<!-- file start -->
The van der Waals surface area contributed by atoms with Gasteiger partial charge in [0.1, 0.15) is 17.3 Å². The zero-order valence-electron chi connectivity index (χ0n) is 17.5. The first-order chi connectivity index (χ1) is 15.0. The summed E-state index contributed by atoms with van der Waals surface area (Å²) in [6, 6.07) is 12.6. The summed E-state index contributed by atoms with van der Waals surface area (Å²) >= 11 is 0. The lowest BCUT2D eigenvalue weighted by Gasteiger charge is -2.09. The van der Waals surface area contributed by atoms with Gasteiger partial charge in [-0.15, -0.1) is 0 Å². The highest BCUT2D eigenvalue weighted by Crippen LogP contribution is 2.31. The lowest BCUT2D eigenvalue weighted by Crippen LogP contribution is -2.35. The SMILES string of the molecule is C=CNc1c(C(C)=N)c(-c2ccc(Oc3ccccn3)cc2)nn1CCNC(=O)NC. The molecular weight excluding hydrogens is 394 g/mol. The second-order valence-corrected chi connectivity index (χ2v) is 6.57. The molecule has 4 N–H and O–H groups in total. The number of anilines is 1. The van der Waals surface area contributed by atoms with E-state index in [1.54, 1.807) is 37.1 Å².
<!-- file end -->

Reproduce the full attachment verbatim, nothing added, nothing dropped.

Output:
The van der Waals surface area contributed by atoms with Gasteiger partial charge in [0.1, 0.15) is 17.3 Å². The zero-order valence-electron chi connectivity index (χ0n) is 17.5. The first-order chi connectivity index (χ1) is 15.0. The summed E-state index contributed by atoms with van der Waals surface area (Å²) in [6, 6.07) is 12.6. The summed E-state index contributed by atoms with van der Waals surface area (Å²) >= 11 is 0. The lowest BCUT2D eigenvalue weighted by Gasteiger charge is -2.09. The van der Waals surface area contributed by atoms with Gasteiger partial charge in [-0.15, -0.1) is 0 Å². The highest BCUT2D eigenvalue weighted by Crippen LogP contribution is 2.31. The lowest BCUT2D eigenvalue weighted by Crippen LogP contribution is -2.35. The SMILES string of the molecule is C=CNc1c(C(C)=N)c(-c2ccc(Oc3ccccn3)cc2)nn1CCNC(=O)NC. The molecular weight excluding hydrogens is 394 g/mol. The second-order valence-corrected chi connectivity index (χ2v) is 6.57. The molecule has 4 N–H and O–H groups in total. The number of anilines is 1. The van der Waals surface area contributed by atoms with E-state index in [1.54, 1.807) is 37.1 Å².